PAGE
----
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filter

Class: regARIMA

Filter disturbances through regression model with ARIMA errors

Syntax

[Y,E,U] = filter(Mdl,Z)
[Y,E,U] = filter(Mdl,Z,Name,Value)

Description

[Y,E,U] = filter(Mdl,Z) filters errors to produce responses, innovations, and unconditional disturbances of a univariate regression model with ARIMA time series errors.

[Y,E,U] = filter(Mdl,Z,Name,Value) filters errors using additional options specified by one or more Name,Value pair arguments.

Input Arguments

Mdl

Regression model with ARIMA errors, specified as a model returned by regARIMA or estimate.

The parameters of Mdl cannot contain NaNs.

Z

Errors that drive the innovation process, specified as a numObs-by-numPaths matrix. That is, εt = σzt is the innovations process, where σ is the innovation standard deviation and zt are the errors for t = 1,...,T.

As a column vector, Z represents a path of the underlying error series. As a matrix, Z represents numObs observations of numPaths paths of the underlying errors. filter assumes that observations across any row occur simultaneously. The last row contains the latest observation. Z is a continuation of the presample errors, Z0.

Name-Value Pair Arguments

Specify optional comma-separated pairs of Name,Value arguments. Name is the argument name and Value is the corresponding value. Name must appear inside single quotes (' '). You can specify several name and value pair arguments in any order as Name1,Value1,...,NameN,ValueN.

'U0'

Presample unconditional disturbances that provide initial values for the ARIMA error model, specified as the comma-separated pair consisting of 'U0' and a column vector or matrix.

  • If U0 is a column vector, then filter applies it to each output path.

  • If U0 is a matrix, then it requires at least numPaths columns. If the number of columns exceeds numPaths, then filter uses the first numPaths columns.

  • U0 requires enough rows to initialize the compound autoregressive component of the ARIMA error model. The required number of rows is at least Mdl.P. If the number of rows in U0 exceeds the number necessary, then filter uses the latest Mdl.P presample unconditional disturbances. The last row contains the latest presample unconditional disturbance.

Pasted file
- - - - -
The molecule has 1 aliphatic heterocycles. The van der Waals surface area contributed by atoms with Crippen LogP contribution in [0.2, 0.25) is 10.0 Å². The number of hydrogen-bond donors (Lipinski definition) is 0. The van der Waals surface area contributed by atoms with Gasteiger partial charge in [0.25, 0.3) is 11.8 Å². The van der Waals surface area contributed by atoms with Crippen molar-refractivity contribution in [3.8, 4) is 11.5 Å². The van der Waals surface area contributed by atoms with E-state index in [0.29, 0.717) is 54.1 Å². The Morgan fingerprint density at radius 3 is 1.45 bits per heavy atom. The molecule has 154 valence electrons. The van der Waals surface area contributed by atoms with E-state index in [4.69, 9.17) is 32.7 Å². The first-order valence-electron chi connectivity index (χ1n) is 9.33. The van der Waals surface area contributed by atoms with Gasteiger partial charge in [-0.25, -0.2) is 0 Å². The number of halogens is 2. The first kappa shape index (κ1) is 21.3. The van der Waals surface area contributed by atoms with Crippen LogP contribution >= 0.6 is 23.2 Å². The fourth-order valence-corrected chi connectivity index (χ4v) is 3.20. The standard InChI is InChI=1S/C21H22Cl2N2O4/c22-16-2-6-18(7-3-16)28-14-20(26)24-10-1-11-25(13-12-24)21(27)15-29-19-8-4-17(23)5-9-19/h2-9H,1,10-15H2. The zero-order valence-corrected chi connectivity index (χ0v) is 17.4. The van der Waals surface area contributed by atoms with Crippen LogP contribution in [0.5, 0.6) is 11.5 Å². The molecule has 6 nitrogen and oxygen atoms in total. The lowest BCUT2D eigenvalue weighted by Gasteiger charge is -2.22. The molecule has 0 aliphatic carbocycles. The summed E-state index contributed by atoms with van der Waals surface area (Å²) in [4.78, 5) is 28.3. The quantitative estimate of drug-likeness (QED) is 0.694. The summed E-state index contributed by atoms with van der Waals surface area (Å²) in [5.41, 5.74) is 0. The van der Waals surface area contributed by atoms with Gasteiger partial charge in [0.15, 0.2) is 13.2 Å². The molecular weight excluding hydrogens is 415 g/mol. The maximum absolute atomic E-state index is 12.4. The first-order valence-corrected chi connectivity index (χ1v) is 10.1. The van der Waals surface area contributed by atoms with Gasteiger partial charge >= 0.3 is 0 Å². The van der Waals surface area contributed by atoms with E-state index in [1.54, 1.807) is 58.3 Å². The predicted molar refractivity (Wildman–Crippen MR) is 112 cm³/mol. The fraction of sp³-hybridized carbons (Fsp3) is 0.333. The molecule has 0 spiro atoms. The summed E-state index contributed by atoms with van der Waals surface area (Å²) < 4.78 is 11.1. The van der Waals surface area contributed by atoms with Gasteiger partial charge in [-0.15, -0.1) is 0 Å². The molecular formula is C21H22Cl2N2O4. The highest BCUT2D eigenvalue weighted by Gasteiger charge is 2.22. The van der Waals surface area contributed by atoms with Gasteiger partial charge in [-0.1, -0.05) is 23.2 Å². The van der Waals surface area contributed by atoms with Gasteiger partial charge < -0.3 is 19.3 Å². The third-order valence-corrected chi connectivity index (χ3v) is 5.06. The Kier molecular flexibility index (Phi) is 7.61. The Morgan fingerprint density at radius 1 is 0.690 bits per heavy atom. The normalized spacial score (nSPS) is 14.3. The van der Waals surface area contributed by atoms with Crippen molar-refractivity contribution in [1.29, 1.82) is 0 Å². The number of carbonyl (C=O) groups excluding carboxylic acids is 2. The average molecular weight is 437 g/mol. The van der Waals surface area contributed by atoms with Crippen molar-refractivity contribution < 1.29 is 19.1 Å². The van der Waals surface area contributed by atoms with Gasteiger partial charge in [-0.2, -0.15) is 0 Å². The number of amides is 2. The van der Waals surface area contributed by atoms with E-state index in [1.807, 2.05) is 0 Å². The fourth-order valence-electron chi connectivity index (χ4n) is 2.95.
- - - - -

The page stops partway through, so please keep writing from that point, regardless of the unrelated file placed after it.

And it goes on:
Default: filter sets the necessary presample unconditional disturbances to 0.

'X'

Predictor data in the regression model, specified as the comma-separated pair consisting of 'X' and a matrix.

The columns of X are separate, synchronized time series, with the last row containing the latest observations. The number of rows of X must be at least numObs. If the number of rows of X exceeds the number necessary, then filter uses the latest observations.

Default: filter does not include a regression component in the model regardless of the presence of regression coefficients in Mdl.

'Z0'

Presample errors providing initial values for the input error series, Z, specified as the comma-separated pair consisting of 'Z0' and a vector or matrix.

  • If Z0 is a column vector, then filter applies it to each output path.

  • If Z0 is a matrix, then it requires at least numPaths columns. If the number of columns exceeds numPaths, then filter uses the first numPaths columns.

  • Z0 requires enough rows to initialize the compound moving average component of the ARIMA error model. The required number of rows is at least model.Q. If the number of rows in Z0 exceeds the number necessary, then filter uses the latest Mdl.Q observations. The last row contains the latest observation.

Default: filter sets the necessary presample errors to 0.

    Notes  

    • NaNs in Z, U0, X, and Z0 indicate missing values and filter removes them. The software merges the presample data sets (U0 and Z0), then uses list-wise deletion to remove any NaNs. filter similarly removes NaNs from the effective sample data (Z and X). Removing NaNs in the data reduces the sample size. Such removal can also create irregular time series.

    • Removing NaNs in the main data reduces the effective sample size. Such removal can also create irregular time series.

    • filter assumes that you synchronize presample data such that the latest observation of each presample series occurs simultaneously.

    • All predictor series (i.e. columns) in X are associated with each error series in Z to produce numPaths response series Y.

Output Arguments

Y

Simulated responses, returned as a numobs-by-numPaths matrix.

E

Simulated, mean 0 innovations of the ARIMA error model, returned as a numobs-by-numPaths matrix.

U

Simulated unconditional disturbances, returned as a numobs-by-numPaths matrix.

Examples

expand all

Compare Responses from filter and simulate

Simulate responses using filter and simulate. Then compare the simulated responses.

Both filter and simulate filter a series of errors to produce output responses y, innovations e, and unconditional disturbances u. The difference is that simulate generates errors from Mdl.Distribution, whereas filter accepts a random array of errors that you generate from any distribution.

Specify the following regression model with ARMA(2,1) errors:

where εt is Gaussian with variance 0.1.

Mdl = regARIMA('Intercept',0,'AR',{0.5 -0.8}, ...
    'MA',-0.5,'Beta',[0.1 -0.2],'Variance',0.1);

Simulate data for the predictors and from Mdl using Monte Carlo simulation.

rng(1);           % For reproducibility
X = randn(100,2); % Simulate predictor data
[ySim,eSim,uSim] = simulate(Mdl,100,'X',X);